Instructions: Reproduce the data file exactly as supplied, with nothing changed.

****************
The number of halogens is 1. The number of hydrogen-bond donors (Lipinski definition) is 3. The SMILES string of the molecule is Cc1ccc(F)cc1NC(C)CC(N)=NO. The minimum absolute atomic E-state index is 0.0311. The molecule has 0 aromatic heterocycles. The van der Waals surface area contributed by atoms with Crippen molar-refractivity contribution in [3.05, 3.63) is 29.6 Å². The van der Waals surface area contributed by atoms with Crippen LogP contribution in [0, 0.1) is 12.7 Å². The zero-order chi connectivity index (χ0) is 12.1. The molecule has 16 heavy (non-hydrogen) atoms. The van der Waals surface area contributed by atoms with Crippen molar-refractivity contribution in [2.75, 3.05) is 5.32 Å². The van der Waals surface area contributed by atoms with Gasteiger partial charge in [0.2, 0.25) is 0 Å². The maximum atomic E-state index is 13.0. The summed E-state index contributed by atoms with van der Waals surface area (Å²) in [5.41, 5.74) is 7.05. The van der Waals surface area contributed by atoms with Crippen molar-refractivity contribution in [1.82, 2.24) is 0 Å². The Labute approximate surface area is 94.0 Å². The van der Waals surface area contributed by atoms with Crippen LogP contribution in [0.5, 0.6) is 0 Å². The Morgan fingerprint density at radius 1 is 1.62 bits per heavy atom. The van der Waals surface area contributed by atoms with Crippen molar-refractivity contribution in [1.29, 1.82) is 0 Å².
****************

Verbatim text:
The number of halogens is 1. The number of hydrogen-bond donors (Lipinski definition) is 3. The SMILES string of the molecule is Cc1ccc(F)cc1NC(C)CC(N)=NO. The minimum absolute atomic E-state index is 0.0311. The molecule has 0 aromatic heterocycles. The van der Waals surface area contributed by atoms with Crippen molar-refractivity contribution in [3.05, 3.63) is 29.6 Å². The van der Waals surface area contributed by atoms with Crippen LogP contribution in [0, 0.1) is 12.7 Å². The zero-order chi connectivity index (χ0) is 12.1. The molecule has 16 heavy (non-hydrogen) atoms. The van der Waals surface area contributed by atoms with Crippen molar-refractivity contribution in [2.75, 3.05) is 5.32 Å². The van der Waals surface area contributed by atoms with Gasteiger partial charge in [0.2, 0.25) is 0 Å². The maximum atomic E-state index is 13.0. The summed E-state index contributed by atoms with van der Waals surface area (Å²) in [5.41, 5.74) is 7.05. The van der Waals surface area contributed by atoms with Crippen molar-refractivity contribution in [1.82, 2.24) is 0 Å². The Labute approximate surface area is 94.0 Å². The van der Waals surface area contributed by atoms with Crippen LogP contribution in [0.5, 0.6) is 0 Å². The Morgan fingerprint density at radius 1 is 1.62 bits per heavy atom. The van der Waals surface area contributed by atoms with Crippen molar-refractivity contribution in [1.29, 1.82) is 0 Å².